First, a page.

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10 Ton Holt in 210 Shellhole near Sommedieve

10 Ton Holt in 210 Shellhole near Sommedieve
Creator: Hughes, James Clark, 1888-1964
Date: January 21, 1919
Back end of ten ton Holt tractor stuck in a muddy hole created by an artillery shell near Sommedieve, France. Two soldiers are in the hole and two are next to it. James C. Hughes, as part of the 35th Division, left Fort Sill, Oklahoma, and traveled to Hoboken, New Jersey, where he boarded the troop ship "Ceramic" on May 18, 1918. Hughes arrived in Liverpool, England, on June 1, 1918 and then landed at Le Havre, France, on June 9, 1918. Hughes fought in the battles of St. Mihiel and the Meuse-Argonne. He was at Verdun on Armistice Day, November 11, 1918. He took no photos of the actual fighting. He did take many photographs after the war as part of the Army of Occupation until he left France on July 18, 1919. A full biography of James Clark Hughes is available at the link below to Kansapedia.


10 Ton Holt in 210 Shellhole near Sommedieve, France

10 Ton Holt in 210 Shellhole near Sommedieve, France
Creator: Hughes, James Clark, 1888-1964
Date: January 21, 1919
Back end of ten ton Holt tractor stuck in a muddy hole created by an artillery shell near Sommedieve, France. One soldier is standing in the hole and two are seated in the Holt. James C. Hughes, as part of the 35th Division, left Fort Sill, Oklahoma, and traveled to Hoboken, New Jersey, where he boarded the troop ship "Ceramic" on May 18, 1918. Hughes arrived in Liverpool, England, on June 1, 1918 and then landed at Le Havre, France, on June 9, 1918. Hughes fought in the battles of St. Mihiel and the Meuse-Argonne. He was at Verdun on Armistice Day, November 11, 1918. He took no photos of the actual fighting. He did take many photographs after the war as part of the Army of Occupation until he left France on July 18, 1919. A full biography of James Clark Hughes is available at the link below to Kansapedia.


10 Ton Holt in 210 Shellhole near Sommedieve, France

10 Ton Holt in 210 Shellhole near Sommedieve, France
Creator: Hughes, James Clark, 1888-1964
Date: January 21, 1919
Back end of ten ton Holt tractor stuck in a hole in the mud created by a artillery shell near Sommedieve, France. Three soldiers are in the hole and four are standing nearby. James C. Hughes, as part of the 35th Division, left Fort Sill, Oklahoma, and traveled to Hoboken, New Jersey, where he boarded the troop ship "Ceramic" on May 18, 1918. Hughes arrived in Liverpool, England, on June 1, 1918 and then landed at Le Havre, France, on June 9, 1918. Hughes fought in the battles of St. Mihiel and the Meuse-Argonne. He was at Verdun on Armistice Day, November 11, 1918. He took no photos of the actual fighting. He did take many photographs after the war as part of the Army of Occupation until he left France on July 18, 1919. A full biography of James Clark Hughes is available at the link below to Kansapedia.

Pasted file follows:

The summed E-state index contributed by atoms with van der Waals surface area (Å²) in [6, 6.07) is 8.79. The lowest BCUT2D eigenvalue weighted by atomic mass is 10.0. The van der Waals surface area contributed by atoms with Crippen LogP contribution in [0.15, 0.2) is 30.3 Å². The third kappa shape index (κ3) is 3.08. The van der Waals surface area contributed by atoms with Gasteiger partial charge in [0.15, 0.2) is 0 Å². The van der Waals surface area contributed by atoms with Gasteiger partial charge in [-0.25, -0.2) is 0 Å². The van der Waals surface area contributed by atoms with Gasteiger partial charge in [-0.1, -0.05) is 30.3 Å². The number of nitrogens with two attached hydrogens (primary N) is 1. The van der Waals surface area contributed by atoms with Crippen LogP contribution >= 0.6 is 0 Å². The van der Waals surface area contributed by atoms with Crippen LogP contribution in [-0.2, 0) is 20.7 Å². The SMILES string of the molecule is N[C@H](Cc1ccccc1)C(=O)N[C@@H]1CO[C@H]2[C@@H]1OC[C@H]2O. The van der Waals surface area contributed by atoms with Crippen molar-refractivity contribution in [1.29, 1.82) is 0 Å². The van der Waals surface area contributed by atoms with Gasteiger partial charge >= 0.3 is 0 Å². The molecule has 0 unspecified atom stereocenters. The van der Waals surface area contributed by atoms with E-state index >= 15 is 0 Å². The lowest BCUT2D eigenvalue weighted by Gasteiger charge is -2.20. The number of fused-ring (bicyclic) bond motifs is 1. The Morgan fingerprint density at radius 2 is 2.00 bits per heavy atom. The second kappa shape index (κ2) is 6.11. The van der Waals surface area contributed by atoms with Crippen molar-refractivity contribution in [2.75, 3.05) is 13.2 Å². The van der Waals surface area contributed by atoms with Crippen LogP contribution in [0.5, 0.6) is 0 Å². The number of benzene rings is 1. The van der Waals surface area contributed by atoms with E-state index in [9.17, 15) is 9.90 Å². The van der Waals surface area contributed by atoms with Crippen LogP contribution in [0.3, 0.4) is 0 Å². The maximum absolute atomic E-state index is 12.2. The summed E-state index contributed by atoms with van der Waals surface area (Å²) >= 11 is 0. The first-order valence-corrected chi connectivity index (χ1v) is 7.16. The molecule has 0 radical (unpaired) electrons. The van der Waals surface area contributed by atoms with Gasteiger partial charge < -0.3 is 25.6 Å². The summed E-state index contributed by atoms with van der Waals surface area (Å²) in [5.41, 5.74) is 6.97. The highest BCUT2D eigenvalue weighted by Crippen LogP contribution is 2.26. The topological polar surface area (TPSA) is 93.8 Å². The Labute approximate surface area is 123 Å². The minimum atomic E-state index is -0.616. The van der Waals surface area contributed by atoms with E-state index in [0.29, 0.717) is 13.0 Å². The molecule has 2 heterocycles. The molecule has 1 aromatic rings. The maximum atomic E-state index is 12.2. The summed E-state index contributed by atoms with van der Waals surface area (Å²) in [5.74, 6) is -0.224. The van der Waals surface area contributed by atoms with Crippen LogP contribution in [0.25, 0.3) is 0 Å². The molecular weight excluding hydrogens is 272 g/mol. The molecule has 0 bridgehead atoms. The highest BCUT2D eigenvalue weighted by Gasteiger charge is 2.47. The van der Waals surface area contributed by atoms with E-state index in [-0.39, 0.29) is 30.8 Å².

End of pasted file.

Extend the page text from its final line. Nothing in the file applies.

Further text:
10 Ton Holt in 210 Shellhole near Sommedieve, France

10 Ton Holt in 210 Shellhole near Sommedieve, France
Creator: Hughes, James Clark, 1888-1964
Date: January 21, 1919
Back end of ten ton Holt tractor stuck in a hole in the mud created by an artillery shell near Sommedieve, France. Two soldiers are in the hole while ten others are gathered around. James C. Hughes, as part of the 35th Division, left Fort Sill, Oklahoma, and traveled to Hoboken, New Jersey, where he boarded the troop ship "Ceramic" on May 18, 1918. Hughes arrived in Liverpool, England, on June 1, 1918 and then landed at Le Havre, France, on June 9, 1918. Hughes fought in the battles of St. Mihiel and the Meuse-Argonne. He was at Verdun on Armistice Day, November 11, 1918. He took no photos of the actual fighting. He did take many photographs after the war as part of the Army of Occupation until he left France on July 18, 1919. A full biography of James Clark Hughes is available at the link below to Kansapedia.


110th Sanitary Train, camped in Wichita Mountains, Oklahoma

110th Sanitary Train, camped in Wichita Mountains, Oklahoma
Date: February 07, 1918
This panoramic photograph shows the 110th Sanitary Train, 35th Division, camped in the Wichita Mountains in southwestern Oklahoma. It shows soldiers, wagons and tents, with the mountains in the background. The 110th Sanitary Train had a field hospital and a field ambulance section. The 35th Infantry Division was formed, initially, with Kansas and Missouri National Guard units in response to the need for soldiers in World War I.


130th Field Artillery, 35th Division regimental officers at Camp Doniphan, Oklahoma

130th Field Artillery, 35th Division regimental officers at Camp Doniphan, Oklahoma
Creator: Willard
Date: October 15, 1917
This is a panoramic photograph showing the 130th Field Artillery, 35th Division regimental officers at Camp Doniphan, Oklahoma. Captain James Clark Hughes is ninth from the left in the front row.


130th Gun Pits

130th Gun Pits
Creator: Hughes, James Clark, 1888-1964
Date: November 8, 1917